19
Feb

Govt. Restrictions: One lb Coffee Every Six Weeks

Research while writing my WWII humorous mystery/adventure, Mrs. Odboddy Hometown Patriot, and Mrs. Odboddy Undercover Courier, led to interesting facts about how folks lived during WWII.:

Rationing: American housewives willingly gave up their precious food, clothing, tires, and other goods to aid the war effort. Ration stamp booklets were issued and many items including sugar and fresh fruit could only be purchased with the appropriate ration stamp.

Due to blockades affecting Brazilian ships attempting to bring coffee and sugar to the USA during part of 1942-43, coffee was rationed to one pound every six weeks per adult. (This alone would be reason to go to war, wouldn’t it?)

Beef was in short supply and costly, as well as eggs, resulting in many resident chickens in suburban backyards. (In Hometown Patriot, Agnes obtains six chickens. Because she has no chicken coop immediately available, she puts them in the bathroom. What could possibly go wrong?)

Tires: A citizen only had ration stamps for five tires during the entire war. By today’s standards, that sounds sufficient, but bumpy roads and poor tires led to multiple flat tires even with speed limits of 35 mph.

Doctors and public safety professionals were allowed additional tire and gasoline stamps. Gasoline required ration stamps and folks were limited to only four gallons per week. Folks relied on car pool, buses, bicycles or had to walk. Men who worked out of town often had to board away from home for indefinite periods of time. (I am the result of my father’s weekend only visits while Daddy worked at the Vallejo, CA Mare Island shipyard. Whoops!)

Such shortages of food and other supplies led to black market ration books or ‘arrangements’ between friends willing to sell extra stamps for highly desired items. (Because of weekly trips to the USO to serve cookies, Agnes has to purchase a friend’s tire stamp. She also discovers a ration book conspiracy and sets out to expose the culprits.)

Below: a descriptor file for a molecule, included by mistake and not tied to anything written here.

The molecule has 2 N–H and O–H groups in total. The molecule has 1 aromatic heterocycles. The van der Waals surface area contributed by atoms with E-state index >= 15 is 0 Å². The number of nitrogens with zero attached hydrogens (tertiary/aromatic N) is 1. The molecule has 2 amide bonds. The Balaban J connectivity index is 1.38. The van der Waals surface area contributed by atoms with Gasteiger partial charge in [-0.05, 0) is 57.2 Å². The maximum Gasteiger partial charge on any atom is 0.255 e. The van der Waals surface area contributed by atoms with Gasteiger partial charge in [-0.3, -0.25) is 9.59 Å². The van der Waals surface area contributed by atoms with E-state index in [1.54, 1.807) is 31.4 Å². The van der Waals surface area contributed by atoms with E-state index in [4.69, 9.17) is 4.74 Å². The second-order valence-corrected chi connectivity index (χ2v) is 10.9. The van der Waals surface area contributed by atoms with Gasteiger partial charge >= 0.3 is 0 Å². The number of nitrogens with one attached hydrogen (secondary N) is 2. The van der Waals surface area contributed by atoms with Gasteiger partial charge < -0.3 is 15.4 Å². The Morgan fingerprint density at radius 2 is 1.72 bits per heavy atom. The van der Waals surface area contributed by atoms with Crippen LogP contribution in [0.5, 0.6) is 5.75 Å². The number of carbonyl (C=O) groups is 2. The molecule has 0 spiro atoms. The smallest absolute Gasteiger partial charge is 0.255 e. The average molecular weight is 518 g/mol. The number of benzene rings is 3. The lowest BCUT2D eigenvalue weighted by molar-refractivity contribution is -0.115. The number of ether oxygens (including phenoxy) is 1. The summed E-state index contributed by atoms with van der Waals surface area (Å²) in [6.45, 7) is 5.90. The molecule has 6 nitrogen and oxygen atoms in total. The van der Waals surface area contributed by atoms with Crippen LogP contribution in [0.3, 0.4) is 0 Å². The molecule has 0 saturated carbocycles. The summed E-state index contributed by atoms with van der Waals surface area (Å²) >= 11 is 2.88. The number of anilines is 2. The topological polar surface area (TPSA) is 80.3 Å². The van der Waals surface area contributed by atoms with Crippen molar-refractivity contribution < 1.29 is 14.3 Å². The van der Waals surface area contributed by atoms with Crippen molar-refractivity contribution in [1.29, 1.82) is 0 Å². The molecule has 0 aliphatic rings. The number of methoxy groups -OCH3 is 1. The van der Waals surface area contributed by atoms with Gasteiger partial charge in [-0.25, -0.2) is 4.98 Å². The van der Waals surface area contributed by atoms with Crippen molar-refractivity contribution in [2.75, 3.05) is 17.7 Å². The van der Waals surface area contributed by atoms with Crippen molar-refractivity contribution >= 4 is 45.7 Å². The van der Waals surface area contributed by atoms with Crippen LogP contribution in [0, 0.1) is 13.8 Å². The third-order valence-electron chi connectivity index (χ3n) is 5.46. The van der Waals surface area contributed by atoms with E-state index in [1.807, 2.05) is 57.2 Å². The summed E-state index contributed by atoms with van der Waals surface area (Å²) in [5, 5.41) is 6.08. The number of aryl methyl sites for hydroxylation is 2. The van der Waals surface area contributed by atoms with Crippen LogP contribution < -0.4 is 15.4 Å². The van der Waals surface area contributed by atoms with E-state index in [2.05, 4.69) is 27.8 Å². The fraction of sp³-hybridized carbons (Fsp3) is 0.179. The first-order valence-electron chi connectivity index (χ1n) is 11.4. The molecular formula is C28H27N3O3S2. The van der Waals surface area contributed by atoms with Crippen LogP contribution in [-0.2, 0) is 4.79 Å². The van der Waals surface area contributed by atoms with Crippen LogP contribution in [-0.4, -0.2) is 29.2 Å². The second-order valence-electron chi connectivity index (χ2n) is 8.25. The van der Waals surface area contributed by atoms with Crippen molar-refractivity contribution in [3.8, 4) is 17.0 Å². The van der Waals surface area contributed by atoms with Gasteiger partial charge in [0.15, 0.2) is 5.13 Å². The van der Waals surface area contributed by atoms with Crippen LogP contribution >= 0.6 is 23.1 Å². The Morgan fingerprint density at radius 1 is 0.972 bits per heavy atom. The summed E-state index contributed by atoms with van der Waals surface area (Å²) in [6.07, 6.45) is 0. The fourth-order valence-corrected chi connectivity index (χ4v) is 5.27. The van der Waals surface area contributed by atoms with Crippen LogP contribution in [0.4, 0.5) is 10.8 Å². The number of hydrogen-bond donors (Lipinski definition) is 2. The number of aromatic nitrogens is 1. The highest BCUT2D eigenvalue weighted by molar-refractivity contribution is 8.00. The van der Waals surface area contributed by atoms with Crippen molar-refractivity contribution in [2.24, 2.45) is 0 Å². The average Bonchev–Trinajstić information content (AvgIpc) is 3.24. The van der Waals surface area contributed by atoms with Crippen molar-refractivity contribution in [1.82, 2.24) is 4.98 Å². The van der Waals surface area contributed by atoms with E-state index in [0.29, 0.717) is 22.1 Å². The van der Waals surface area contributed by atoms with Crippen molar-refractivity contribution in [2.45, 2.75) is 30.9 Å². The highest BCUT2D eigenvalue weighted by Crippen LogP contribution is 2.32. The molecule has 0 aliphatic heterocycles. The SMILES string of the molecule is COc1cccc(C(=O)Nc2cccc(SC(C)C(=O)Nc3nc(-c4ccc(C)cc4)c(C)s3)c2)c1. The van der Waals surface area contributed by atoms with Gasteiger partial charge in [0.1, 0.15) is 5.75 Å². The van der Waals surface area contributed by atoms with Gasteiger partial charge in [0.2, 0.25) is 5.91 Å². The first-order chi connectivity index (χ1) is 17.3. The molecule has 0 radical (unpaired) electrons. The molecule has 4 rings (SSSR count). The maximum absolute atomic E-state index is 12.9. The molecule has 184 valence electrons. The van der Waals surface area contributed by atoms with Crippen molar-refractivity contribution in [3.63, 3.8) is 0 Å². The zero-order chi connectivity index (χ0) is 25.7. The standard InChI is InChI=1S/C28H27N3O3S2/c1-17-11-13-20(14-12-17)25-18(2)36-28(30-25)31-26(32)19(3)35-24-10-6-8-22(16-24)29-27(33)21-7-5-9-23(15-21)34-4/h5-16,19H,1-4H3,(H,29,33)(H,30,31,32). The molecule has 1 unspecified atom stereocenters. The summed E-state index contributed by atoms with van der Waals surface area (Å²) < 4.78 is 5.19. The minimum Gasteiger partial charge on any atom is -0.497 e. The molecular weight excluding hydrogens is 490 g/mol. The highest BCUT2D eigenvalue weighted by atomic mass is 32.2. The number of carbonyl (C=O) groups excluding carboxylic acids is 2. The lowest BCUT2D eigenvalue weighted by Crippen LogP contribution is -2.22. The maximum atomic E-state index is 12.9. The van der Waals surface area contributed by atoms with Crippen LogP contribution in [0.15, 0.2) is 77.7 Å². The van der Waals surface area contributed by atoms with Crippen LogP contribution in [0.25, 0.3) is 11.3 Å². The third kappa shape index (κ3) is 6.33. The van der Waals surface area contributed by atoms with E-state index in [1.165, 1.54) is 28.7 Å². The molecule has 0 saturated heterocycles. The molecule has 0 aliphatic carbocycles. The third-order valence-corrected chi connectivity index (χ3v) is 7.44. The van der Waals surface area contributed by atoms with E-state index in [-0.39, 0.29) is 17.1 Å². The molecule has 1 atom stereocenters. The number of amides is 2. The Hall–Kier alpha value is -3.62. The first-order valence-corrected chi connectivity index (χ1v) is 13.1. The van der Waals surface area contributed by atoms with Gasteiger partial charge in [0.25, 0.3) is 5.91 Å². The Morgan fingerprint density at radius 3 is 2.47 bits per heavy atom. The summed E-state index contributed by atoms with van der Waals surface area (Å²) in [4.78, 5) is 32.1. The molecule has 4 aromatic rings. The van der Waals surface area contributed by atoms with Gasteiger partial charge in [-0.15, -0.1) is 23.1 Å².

Victory Gardens: Many items in short supply were rationed. Citizens were almost required to plant a victory garden or appear unpatriotic. Suburban front yards were soon converted to rows of cabbages, zucchinis, tomatoes and carrots. Vegetables with a high yield requiring limited space to grow became the main ingredient of Meatless Monday. Even Mrs. Roosevelt planted zucchini in the White House Rose Garden.

Watch Towers: Ever fearful of another Japanese air attack on the West Coast, and the limited availability of newly discovered radar technology, volunteers became the ‘early warning system’ in watch towers every several miles along the California and Oregon coastline. (Agnes has an exciting encounter while serving at the watch tower in Hometown Patriot. You won’t want to miss this! )

Can you share an account of a WWII event or experience? Are you acquainted with a family member with memories of WWII? Wouldn’t they enjoy reading my novels? Only $3.99 at Amazon. Guaranteed to produce a chuckle or your money back!

Mrs. Odboddy–Hometown Patriot -Available in e-book and print at Amazon: http://tinyurl.com/hdbvzsv Agnes attempts to expose a ration book conspiracy and deals with the return of an old WWI lover.

Mrs. Odboddy Undercover Courier –Agnes travels across country by train, carrying a package to President Roosevelt. She is sure it contains secret war documents, and NAZI spies will try to steal her package. Amazon – http://tinyurl.com/jn5bzwb

Next time, I’ll talk about another WWII event or experience.

1
Dec

Fighting WWII From the Home Front

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Mrs. Odboddy–Hometown Patriot is available in e-book and print at Amazon: http://tinyurl.com/hdbvzsv

In my cozy mystery/adventure story,Odboddy–Hometown Patriot, is an elderly, eccentric woman determined to expose every villain and conspiracy threatening the home front during WWII. In addition to a charming story, we delve into life in the United States as citizens 'fought the war from the home front.' Agnes Odboddy was such a patriot.